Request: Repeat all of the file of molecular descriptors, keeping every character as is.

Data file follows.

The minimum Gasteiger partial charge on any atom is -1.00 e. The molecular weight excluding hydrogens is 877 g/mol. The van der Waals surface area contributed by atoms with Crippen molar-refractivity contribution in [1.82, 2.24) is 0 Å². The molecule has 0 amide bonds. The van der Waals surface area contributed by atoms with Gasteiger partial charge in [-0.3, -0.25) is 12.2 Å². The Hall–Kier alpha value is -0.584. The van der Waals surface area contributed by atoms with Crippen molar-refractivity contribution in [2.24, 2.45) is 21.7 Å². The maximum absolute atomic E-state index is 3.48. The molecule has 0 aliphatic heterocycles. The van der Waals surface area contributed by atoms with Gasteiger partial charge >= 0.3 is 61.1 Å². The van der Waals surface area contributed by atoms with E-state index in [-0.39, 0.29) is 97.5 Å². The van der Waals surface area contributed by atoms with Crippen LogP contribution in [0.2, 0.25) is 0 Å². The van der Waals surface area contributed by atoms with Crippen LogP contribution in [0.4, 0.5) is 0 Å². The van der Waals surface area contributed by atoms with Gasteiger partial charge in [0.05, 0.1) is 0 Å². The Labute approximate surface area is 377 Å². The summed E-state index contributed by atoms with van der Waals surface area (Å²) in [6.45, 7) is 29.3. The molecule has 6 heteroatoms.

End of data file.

The minimum Gasteiger partial charge on any atom is -1.00 e. The molecular weight excluding hydrogens is 877 g/mol. The van der Waals surface area contributed by atoms with Crippen molar-refractivity contribution in [1.82, 2.24) is 0 Å². The molecule has 0 amide bonds. The van der Waals surface area contributed by atoms with Gasteiger partial charge in [-0.3, -0.25) is 12.2 Å². The Hall–Kier alpha value is -0.584. The van der Waals surface area contributed by atoms with Crippen molar-refractivity contribution in [2.24, 2.45) is 21.7 Å². The maximum absolute atomic E-state index is 3.48. The molecule has 0 aliphatic heterocycles. The van der Waals surface area contributed by atoms with Gasteiger partial charge >= 0.3 is 61.1 Å². The van der Waals surface area contributed by atoms with E-state index in [-0.39, 0.29) is 97.5 Å². The van der Waals surface area contributed by atoms with Crippen LogP contribution in [0.2, 0.25) is 0 Å². The van der Waals surface area contributed by atoms with Crippen LogP contribution in [0.4, 0.5) is 0 Å². The van der Waals surface area contributed by atoms with Gasteiger partial charge in [0.05, 0.1) is 0 Å². The Labute approximate surface area is 377 Å². The summed E-state index contributed by atoms with van der Waals surface area (Å²) in [6.45, 7) is 29.3. The molecule has 6 heteroatoms.